The rest of the cast is still a bit too underdeveloped for me to pass fair judgment. However, they are all on the correct path, and despite their small parts in the story, some already come off as strong individuals to keep an eye on. A very good sign indeed. *Plot—
The plot told so far begins with with a rip-roaring instance of piracy on the high skies. It sets the conflict between pirates—who represent freedom—versus the crown—which represents subjugation. It is made clear that things aren’t peaceful in Equestria, and that the world has changed to accommodate this. While the first chapter does not contain much int he way of exposition, what is there is paced well, allowing both action and context to coexist in a way that still moves the tale forward while giving the reader something to enjoy. Aside from a few moments where the tale dragged, this story is heading down a great path.
The few things that need to be changed are stated above, along with the inclusion of more background on certain aspects, such as the Elusive. This might come in future installments, so for now, its a non-issue that will be brought up should you fail to deliver on that end. *Mechanics—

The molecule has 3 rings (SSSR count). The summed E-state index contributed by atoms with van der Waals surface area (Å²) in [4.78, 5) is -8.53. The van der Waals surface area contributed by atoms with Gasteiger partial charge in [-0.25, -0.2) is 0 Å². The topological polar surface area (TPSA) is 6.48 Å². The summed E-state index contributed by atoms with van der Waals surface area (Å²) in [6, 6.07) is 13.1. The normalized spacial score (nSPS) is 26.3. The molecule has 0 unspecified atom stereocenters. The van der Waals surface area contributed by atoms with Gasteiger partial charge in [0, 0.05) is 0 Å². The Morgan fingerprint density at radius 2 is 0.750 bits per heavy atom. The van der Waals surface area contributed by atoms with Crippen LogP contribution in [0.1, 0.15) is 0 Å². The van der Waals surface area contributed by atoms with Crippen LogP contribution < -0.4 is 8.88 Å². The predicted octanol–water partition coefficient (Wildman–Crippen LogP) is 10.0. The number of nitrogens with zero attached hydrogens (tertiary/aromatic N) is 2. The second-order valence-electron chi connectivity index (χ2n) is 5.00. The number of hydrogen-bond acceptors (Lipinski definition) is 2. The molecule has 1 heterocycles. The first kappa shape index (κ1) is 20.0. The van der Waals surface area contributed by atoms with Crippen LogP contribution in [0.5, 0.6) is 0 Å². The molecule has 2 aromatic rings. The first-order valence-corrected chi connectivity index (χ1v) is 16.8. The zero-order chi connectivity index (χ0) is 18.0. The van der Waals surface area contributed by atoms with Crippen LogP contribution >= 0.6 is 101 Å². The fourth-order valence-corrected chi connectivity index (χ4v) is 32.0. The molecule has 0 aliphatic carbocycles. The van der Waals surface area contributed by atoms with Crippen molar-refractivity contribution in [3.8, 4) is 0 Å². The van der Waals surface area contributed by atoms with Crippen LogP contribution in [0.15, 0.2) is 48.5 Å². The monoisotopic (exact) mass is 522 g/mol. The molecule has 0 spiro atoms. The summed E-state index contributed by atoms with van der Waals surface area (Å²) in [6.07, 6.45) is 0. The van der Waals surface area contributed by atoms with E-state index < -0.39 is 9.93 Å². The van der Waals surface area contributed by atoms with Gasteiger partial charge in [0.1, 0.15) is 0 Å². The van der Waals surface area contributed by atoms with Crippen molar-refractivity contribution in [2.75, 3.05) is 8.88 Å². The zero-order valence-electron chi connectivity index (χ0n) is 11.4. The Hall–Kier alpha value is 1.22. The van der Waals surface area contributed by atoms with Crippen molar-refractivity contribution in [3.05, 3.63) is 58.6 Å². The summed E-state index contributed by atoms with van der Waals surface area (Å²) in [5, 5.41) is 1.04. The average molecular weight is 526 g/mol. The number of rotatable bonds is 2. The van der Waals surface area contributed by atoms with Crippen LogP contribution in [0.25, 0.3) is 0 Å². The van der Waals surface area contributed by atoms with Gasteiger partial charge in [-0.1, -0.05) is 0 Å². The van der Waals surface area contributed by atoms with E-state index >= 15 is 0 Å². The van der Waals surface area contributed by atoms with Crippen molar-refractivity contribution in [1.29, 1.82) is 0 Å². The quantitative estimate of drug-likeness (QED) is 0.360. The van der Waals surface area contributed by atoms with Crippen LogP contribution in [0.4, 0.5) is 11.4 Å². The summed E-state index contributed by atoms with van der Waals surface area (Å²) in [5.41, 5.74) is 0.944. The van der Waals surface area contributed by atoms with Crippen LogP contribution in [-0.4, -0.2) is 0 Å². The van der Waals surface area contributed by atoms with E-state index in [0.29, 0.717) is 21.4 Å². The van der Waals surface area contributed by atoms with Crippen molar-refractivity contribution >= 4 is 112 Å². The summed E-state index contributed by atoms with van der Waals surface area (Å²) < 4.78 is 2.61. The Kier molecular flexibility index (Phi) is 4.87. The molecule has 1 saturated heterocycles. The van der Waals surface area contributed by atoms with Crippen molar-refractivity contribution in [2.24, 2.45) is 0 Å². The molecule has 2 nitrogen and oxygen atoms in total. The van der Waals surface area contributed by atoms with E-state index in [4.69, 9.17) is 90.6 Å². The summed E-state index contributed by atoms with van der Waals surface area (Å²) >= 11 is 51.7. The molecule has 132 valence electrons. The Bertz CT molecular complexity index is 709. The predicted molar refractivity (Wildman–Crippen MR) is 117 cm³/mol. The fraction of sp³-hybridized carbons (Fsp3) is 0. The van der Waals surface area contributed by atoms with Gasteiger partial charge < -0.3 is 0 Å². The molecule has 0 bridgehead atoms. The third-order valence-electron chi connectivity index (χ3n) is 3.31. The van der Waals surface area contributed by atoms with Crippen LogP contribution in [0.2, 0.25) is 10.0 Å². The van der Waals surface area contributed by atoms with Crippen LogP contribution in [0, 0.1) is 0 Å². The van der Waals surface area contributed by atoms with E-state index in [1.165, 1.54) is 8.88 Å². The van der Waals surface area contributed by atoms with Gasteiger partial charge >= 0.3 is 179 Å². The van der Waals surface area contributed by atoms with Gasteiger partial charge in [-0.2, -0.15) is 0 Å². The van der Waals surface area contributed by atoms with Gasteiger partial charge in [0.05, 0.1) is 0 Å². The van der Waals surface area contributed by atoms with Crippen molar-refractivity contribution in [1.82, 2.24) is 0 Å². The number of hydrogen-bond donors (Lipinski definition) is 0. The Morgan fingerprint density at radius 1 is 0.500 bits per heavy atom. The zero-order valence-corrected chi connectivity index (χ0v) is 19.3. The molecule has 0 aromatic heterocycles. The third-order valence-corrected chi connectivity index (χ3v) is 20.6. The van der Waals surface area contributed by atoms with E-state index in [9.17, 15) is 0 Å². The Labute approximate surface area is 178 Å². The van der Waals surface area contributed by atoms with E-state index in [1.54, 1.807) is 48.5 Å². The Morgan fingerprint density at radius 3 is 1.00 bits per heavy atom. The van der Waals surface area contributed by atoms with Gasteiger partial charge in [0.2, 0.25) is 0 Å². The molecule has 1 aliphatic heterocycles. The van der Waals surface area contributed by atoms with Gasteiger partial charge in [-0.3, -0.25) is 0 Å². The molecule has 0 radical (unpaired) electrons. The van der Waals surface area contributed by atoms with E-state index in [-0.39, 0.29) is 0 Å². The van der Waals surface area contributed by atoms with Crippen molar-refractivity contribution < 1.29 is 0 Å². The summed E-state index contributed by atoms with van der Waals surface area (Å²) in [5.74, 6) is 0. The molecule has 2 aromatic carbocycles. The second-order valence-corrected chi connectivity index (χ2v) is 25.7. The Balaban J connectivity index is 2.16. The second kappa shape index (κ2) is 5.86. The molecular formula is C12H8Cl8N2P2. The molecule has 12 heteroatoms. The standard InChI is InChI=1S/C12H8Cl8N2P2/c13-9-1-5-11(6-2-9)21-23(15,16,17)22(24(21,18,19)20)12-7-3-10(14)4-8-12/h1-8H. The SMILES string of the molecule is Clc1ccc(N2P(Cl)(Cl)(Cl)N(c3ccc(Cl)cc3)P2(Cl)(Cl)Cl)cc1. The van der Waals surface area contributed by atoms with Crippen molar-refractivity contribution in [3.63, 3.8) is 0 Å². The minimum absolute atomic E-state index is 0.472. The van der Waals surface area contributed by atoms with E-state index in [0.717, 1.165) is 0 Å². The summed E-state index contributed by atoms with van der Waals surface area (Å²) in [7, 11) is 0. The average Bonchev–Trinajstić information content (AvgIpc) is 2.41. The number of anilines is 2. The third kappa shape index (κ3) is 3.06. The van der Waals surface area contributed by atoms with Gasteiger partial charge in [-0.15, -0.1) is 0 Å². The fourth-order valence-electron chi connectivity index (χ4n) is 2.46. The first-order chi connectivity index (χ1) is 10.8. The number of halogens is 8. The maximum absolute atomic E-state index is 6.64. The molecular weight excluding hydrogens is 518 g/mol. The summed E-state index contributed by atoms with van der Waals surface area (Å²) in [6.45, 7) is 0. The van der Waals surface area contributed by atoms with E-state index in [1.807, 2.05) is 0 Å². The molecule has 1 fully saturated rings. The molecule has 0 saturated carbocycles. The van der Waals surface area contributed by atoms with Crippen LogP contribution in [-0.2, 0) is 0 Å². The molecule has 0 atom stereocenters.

Aside a few small hickups here and there, the mechanics are quite solid. Punctuations are present and used well, sentences flow how they should. No run-ons nor fragments, and syntax was adequate for the story told. Being that I’m no complete expert on this matter, I will suggest you seek the aid of Samurai, and Seidio, soon as he returns. All in all, an enjoyable start to what will no doubt be a series to keep an eye on. Goes without saying that I enjoyed it, and recommend it to anyone looking for piracy in the high skies.
Next set of reviews, I will do completely in-docs, and I will also request you are present to maximize the effect. Till then, I look forward to the next chapter.